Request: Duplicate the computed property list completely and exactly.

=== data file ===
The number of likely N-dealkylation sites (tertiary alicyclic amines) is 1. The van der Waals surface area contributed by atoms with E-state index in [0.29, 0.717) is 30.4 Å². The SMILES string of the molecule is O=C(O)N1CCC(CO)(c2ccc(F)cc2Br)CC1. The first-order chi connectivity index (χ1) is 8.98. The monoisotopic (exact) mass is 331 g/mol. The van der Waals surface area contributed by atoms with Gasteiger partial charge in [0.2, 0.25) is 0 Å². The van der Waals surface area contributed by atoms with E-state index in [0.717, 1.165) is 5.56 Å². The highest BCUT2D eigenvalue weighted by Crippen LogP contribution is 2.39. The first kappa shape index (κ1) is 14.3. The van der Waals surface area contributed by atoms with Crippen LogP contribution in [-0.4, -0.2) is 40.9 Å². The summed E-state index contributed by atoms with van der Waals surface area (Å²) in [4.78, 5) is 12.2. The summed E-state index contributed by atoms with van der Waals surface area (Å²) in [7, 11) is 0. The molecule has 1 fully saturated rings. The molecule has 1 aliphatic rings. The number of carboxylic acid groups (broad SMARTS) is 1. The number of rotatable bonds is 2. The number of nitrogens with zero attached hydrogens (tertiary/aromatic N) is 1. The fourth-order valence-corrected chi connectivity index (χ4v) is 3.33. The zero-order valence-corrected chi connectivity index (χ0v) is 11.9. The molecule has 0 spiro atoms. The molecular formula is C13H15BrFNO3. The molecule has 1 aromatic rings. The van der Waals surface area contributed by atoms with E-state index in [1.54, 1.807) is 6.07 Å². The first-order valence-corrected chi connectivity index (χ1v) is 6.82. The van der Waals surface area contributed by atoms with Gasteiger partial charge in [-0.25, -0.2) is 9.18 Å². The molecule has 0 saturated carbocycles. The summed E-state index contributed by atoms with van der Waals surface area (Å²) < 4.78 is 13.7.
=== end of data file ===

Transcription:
The number of likely N-dealkylation sites (tertiary alicyclic amines) is 1. The van der Waals surface area contributed by atoms with E-state index in [0.29, 0.717) is 30.4 Å². The SMILES string of the molecule is O=C(O)N1CCC(CO)(c2ccc(F)cc2Br)CC1. The first-order chi connectivity index (χ1) is 8.98. The monoisotopic (exact) mass is 331 g/mol. The van der Waals surface area contributed by atoms with Gasteiger partial charge in [0.2, 0.25) is 0 Å². The van der Waals surface area contributed by atoms with E-state index in [0.717, 1.165) is 5.56 Å². The highest BCUT2D eigenvalue weighted by Crippen LogP contribution is 2.39. The first kappa shape index (κ1) is 14.3. The van der Waals surface area contributed by atoms with Crippen LogP contribution in [-0.4, -0.2) is 40.9 Å². The summed E-state index contributed by atoms with van der Waals surface area (Å²) in [4.78, 5) is 12.2. The summed E-state index contributed by atoms with van der Waals surface area (Å²) in [7, 11) is 0. The molecule has 1 fully saturated rings. The molecule has 1 aliphatic rings. The number of carboxylic acid groups (broad SMARTS) is 1. The number of rotatable bonds is 2. The number of nitrogens with zero attached hydrogens (tertiary/aromatic N) is 1. The fourth-order valence-corrected chi connectivity index (χ4v) is 3.33. The zero-order valence-corrected chi connectivity index (χ0v) is 11.9. The molecule has 0 spiro atoms. The molecular formula is C13H15BrFNO3. The molecule has 1 aromatic rings. The van der Waals surface area contributed by atoms with E-state index in [1.54, 1.807) is 6.07 Å². The first-order valence-corrected chi connectivity index (χ1v) is 6.82. The van der Waals surface area contributed by atoms with Gasteiger partial charge in [-0.25, -0.2) is 9.18 Å². The molecule has 0 saturated carbocycles. The summed E-state index contributed by atoms with van der Waals surface area (Å²) < 4.78 is 13.7.